Pearl Harbor

“Called Pu’uloa, meaning “long hill,” or Wai Momi, literally, “water of pearl,” by early Hawaiians, Pearl Harbor, so named because of the abundance of pearls once found within its protected waters, is the largest natural harbor in the State of Hawaii and the number one visitor destination on Oahu.” – Pearl Harbor Historic Sites.

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“Pearl Harbor was originally an extensive shallow embayment called Wai Momi (meaning, “Waters of Pearl”)[5] or Puʻuloa (meaning, “long hill”) by the Hawaiians. Puʻuloa was regarded as the home of the shark goddess, Kaʻahupahau, and her brother (or son), Kahiʻuka, in Hawaiian legends. According to tradition, Keaunui, the head of the powerful Ewa chiefs, is credited with cutting a navigable channel near the present Puʻuloa saltworks, by which he made the estuary, known as “Pearl River,” accessible to navigation. Making due allowance for legendary amplification, the estuary already had an outlet for its waters where the present gap is; but Keaunui is typically given the credit for widening and deepening it.” Wikipedia.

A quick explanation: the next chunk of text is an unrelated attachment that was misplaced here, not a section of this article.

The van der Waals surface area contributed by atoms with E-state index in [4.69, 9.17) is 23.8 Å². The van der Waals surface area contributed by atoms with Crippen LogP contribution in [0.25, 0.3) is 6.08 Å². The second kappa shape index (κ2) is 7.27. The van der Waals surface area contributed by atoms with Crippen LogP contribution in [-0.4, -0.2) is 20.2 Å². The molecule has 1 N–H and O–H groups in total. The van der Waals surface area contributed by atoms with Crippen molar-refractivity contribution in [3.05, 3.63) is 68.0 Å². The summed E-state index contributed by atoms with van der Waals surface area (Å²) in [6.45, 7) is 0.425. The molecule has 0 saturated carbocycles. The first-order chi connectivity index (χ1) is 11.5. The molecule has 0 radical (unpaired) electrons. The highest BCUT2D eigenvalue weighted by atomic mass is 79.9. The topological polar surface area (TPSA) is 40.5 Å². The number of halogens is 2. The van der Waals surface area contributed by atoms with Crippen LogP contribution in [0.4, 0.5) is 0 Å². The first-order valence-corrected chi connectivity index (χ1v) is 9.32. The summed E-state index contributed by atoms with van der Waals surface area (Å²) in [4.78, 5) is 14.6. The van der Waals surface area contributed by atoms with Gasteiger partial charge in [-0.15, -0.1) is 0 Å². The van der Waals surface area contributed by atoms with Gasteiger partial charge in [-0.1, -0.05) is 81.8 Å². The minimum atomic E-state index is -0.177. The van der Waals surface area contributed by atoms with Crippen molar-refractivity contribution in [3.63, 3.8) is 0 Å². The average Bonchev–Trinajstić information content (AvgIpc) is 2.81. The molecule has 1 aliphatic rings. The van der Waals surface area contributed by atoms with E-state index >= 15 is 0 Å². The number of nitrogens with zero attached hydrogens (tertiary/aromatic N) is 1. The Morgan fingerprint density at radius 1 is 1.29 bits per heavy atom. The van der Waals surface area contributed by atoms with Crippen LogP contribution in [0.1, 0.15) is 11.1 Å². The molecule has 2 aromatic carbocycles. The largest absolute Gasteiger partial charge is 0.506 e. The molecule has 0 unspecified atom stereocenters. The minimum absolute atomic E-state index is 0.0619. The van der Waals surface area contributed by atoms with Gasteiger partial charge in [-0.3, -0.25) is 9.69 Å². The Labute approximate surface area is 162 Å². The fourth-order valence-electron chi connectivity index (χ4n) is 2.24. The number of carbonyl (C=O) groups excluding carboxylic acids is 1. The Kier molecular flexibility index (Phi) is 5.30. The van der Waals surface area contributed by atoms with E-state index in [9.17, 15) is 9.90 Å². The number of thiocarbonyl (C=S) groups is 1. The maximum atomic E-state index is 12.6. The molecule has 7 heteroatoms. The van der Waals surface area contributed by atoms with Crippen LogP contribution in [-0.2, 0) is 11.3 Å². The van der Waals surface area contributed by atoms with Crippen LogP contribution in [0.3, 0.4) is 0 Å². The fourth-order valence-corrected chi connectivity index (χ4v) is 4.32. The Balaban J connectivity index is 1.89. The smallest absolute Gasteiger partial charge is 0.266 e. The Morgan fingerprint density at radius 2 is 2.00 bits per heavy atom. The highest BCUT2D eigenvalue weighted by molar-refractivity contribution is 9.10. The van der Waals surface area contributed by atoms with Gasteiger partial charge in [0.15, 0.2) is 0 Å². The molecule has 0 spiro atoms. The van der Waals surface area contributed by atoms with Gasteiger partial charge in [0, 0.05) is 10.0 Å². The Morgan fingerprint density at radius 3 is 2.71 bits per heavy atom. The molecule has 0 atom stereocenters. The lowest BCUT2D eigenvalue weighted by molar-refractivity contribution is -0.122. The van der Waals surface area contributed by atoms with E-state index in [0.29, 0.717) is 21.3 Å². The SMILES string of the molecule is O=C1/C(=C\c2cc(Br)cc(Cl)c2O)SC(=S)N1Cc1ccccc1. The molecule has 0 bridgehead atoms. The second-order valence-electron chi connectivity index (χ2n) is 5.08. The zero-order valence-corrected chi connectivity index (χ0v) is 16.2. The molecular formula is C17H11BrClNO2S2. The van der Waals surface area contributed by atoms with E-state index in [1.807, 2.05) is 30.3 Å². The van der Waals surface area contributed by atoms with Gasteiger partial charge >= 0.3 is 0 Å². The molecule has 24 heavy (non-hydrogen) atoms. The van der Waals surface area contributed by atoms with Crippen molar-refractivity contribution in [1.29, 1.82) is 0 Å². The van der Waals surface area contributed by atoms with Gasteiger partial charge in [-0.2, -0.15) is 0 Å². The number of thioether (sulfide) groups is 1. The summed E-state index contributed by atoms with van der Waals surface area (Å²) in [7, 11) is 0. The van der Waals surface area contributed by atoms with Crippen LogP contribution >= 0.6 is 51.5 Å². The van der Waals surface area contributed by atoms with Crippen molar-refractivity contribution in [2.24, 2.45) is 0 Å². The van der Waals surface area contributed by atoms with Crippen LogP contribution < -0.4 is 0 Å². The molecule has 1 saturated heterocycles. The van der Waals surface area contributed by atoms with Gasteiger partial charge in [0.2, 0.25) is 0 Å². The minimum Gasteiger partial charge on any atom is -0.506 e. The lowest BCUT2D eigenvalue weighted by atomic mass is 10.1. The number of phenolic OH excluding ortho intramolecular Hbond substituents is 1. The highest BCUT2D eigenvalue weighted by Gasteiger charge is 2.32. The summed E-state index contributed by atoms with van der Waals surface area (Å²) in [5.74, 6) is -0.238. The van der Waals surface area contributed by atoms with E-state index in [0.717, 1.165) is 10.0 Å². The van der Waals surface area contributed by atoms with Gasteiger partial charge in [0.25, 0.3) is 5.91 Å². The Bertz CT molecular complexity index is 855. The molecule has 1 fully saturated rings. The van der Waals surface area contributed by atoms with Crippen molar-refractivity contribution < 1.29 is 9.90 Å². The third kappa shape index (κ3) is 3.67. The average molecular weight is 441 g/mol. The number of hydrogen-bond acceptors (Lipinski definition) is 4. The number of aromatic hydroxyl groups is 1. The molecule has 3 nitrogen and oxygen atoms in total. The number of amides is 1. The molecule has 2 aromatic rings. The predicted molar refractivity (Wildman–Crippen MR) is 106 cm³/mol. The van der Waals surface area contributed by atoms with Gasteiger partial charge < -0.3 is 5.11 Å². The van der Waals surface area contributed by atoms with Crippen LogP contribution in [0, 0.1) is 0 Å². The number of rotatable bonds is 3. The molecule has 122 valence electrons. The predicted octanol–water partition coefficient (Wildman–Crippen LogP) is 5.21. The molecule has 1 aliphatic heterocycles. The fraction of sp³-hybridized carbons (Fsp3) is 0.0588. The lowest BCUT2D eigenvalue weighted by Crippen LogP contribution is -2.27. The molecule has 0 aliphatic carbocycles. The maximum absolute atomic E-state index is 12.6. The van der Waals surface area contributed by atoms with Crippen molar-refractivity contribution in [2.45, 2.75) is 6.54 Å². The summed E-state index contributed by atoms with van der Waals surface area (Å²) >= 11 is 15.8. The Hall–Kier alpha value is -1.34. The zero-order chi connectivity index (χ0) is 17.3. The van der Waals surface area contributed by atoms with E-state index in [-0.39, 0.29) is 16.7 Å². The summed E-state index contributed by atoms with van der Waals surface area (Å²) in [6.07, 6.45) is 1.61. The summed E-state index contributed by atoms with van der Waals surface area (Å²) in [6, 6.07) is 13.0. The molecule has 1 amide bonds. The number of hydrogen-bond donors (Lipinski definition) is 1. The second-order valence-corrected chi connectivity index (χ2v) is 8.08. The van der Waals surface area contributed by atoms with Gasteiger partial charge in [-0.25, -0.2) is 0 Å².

Jim Lantern getting ready for Christmas
LANTERN TIMEGLASS JOURNAL
Wednesday morning, 7 December 2016

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